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SDB:Waiting for Mandatory Device

Şuraya atla: kullan, ara

Version: 9.1


During the boot process, the following message appears: ...waiting for mandatory device...


The rcnetwork script (/etc/init.d/network) uses the ifup command to set up existing network interfaces only; this does not load any drivers (which was done earlier with an alias entry in the moprobe.conf file). Starting with SUSE LINUX versions 9.1/SLES9 this happens exactly the other way around:

Existing hardware is identified or announced by the kernel. This triggers initialization of the hardware (mostly loading modules), which registers network interfaces. The hotplug or rcnetwork scripts are then used to set them up.

Additional background information is available in the following articles

SDB:SUSE Linux Device and Interface Configuration


SDB:SUSE Linux Hotplug System Overview

Since this is an asynchronous process, it is not certain that all interfaces are already present when the network script is started. That is why the script waits, if needed, for missing interfaces that are considered mandatory. In addition, the script also waits to make sure that existing interfaces are set up completely (e.g., waiting for a DHCP address).

The network script does not announce success until all mandatory interfaces are set up succesfully.
In order to prevent this process from running endlessly, the /etc/sysconfig/network/config file contains a so-called timeout value.


Once the timeout period is up, there are two possible error scenarios:

  • 1) " No interface found". This means that no interface was found that belongs to this hardware description. The (hotplug) device was either not found, the device could not be initialized, or the automatic identification of mandatory devices is not applicable.
  • 2) " Interface could not be set up". The interface exists, but could not be set up completely. Either because no configuration was found, or because an interface set up with dhcp, for example, does not yet have an address. In the latter case, the situation can still resolve itself.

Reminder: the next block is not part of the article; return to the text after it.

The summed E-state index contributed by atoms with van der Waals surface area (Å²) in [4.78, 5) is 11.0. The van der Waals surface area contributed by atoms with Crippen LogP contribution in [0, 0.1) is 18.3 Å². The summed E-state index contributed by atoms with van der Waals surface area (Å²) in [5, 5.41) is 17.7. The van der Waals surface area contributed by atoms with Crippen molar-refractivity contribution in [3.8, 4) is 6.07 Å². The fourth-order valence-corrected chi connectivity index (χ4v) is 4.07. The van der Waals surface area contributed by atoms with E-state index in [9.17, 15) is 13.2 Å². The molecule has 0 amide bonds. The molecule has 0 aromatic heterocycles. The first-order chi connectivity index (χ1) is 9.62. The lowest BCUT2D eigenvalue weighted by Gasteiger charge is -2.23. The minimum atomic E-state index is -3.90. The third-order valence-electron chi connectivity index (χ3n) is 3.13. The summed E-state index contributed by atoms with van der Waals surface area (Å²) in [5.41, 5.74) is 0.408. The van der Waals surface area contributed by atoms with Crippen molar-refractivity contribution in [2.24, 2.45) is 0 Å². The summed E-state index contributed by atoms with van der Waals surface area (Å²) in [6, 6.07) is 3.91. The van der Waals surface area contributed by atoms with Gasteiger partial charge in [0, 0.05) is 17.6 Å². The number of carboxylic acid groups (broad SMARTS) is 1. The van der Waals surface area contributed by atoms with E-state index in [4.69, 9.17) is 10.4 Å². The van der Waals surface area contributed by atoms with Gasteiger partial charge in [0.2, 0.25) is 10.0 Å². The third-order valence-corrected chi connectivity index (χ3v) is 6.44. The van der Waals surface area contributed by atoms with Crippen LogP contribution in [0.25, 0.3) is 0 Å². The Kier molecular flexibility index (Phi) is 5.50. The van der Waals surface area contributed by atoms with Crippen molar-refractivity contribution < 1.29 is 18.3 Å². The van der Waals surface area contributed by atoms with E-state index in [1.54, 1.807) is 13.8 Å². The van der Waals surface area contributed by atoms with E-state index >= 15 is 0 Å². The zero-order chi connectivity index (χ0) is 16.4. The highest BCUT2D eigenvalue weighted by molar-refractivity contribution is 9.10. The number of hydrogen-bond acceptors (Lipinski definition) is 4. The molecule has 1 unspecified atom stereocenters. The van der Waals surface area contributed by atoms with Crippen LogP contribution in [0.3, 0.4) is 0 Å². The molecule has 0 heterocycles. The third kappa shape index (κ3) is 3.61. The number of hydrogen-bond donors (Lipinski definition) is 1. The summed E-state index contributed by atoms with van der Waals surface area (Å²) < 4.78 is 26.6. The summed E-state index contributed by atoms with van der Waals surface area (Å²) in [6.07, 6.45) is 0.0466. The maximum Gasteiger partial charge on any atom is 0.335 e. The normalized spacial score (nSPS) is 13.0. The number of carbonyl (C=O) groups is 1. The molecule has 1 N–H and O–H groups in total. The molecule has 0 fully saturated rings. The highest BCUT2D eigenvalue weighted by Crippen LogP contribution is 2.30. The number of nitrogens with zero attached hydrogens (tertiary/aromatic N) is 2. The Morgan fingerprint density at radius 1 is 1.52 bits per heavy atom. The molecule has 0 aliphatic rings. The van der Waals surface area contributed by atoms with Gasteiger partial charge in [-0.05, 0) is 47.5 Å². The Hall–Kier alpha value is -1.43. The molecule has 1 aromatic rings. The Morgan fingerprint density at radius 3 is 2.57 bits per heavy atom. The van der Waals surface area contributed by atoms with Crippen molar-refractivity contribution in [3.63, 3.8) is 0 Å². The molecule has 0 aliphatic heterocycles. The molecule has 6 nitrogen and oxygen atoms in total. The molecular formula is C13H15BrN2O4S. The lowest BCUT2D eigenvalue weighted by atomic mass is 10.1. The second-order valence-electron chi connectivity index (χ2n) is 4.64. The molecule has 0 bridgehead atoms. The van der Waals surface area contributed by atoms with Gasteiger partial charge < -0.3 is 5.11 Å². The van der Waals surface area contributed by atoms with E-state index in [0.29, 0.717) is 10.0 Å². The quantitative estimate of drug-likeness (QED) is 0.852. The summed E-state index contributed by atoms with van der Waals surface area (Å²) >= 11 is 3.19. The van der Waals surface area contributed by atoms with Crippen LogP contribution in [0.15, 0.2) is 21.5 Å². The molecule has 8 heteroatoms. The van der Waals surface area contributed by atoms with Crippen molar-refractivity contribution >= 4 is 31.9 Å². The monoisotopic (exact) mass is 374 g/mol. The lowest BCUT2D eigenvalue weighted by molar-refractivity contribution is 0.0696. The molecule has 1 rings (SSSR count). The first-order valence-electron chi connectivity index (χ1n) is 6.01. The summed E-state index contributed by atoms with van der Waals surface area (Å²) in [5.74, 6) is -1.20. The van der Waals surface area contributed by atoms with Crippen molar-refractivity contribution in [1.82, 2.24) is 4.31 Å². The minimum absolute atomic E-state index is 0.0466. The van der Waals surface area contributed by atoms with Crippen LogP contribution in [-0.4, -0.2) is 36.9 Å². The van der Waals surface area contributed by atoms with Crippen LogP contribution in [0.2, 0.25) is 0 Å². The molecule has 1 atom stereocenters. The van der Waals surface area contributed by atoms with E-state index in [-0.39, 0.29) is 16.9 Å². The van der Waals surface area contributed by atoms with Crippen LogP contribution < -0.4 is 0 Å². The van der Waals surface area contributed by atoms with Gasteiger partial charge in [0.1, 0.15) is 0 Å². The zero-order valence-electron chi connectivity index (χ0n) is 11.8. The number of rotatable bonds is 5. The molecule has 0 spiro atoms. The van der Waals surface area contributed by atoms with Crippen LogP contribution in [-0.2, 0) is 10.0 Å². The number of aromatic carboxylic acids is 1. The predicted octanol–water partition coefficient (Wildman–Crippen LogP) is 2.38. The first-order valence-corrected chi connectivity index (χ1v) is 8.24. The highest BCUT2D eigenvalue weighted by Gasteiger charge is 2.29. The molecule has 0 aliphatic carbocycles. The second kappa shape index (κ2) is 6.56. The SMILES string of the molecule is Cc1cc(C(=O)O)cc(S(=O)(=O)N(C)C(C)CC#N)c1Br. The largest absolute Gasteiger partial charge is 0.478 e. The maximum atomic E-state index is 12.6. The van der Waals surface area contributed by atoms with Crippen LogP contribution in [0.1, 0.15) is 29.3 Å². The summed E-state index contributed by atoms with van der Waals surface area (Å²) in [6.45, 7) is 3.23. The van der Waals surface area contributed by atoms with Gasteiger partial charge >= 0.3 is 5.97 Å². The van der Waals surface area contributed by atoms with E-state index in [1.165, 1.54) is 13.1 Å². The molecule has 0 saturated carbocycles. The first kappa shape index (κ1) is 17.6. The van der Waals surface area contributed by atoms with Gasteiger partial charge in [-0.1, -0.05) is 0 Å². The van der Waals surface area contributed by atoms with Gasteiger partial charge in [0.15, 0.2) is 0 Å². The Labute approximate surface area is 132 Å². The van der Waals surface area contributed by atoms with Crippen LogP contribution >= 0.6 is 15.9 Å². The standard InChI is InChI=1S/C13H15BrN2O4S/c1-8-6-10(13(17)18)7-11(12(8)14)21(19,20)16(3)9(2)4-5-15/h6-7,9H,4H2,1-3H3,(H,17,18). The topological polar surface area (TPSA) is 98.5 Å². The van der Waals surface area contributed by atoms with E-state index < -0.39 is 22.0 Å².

All this is necessary because the LSB (Linux Standard Base) requires a point during the boot process at which the basic network functions are considered to be set up and the network services that are based upon them can be started.

Mandatory interfaces are those device interfaces that are entered in the /etc/sysconfig/network/config file under the value MANDATORY_DEVICES.

If this variable is empty, the network script determines it from existing configurations. This includes all configurations that are either "bus-pcmcia" or "bus-usb" and still have the "hotplug", "manual" or "off" start mode.


This automatic identification process is an emergency solution only. After all, having more configurations than devices is permitted. And in that case, of course, the system cannot find a device for each configuration.

In this case, you can enter the value MANDATORY_DEVICES.

In the process, it is permissible to specify the device configuration file without the prefix ifcfg-.

If the MANDATORY_DEVICES value is empty, the system automatically identifies the devices.

If you do not want to specify any devices as mandatory, the value should contain a space:

MANDATORY_DEVICES=" " <keyword>mandatory,networkcard,device,waiting,net,dhcp,ip,error,boot,hotplug</keyword>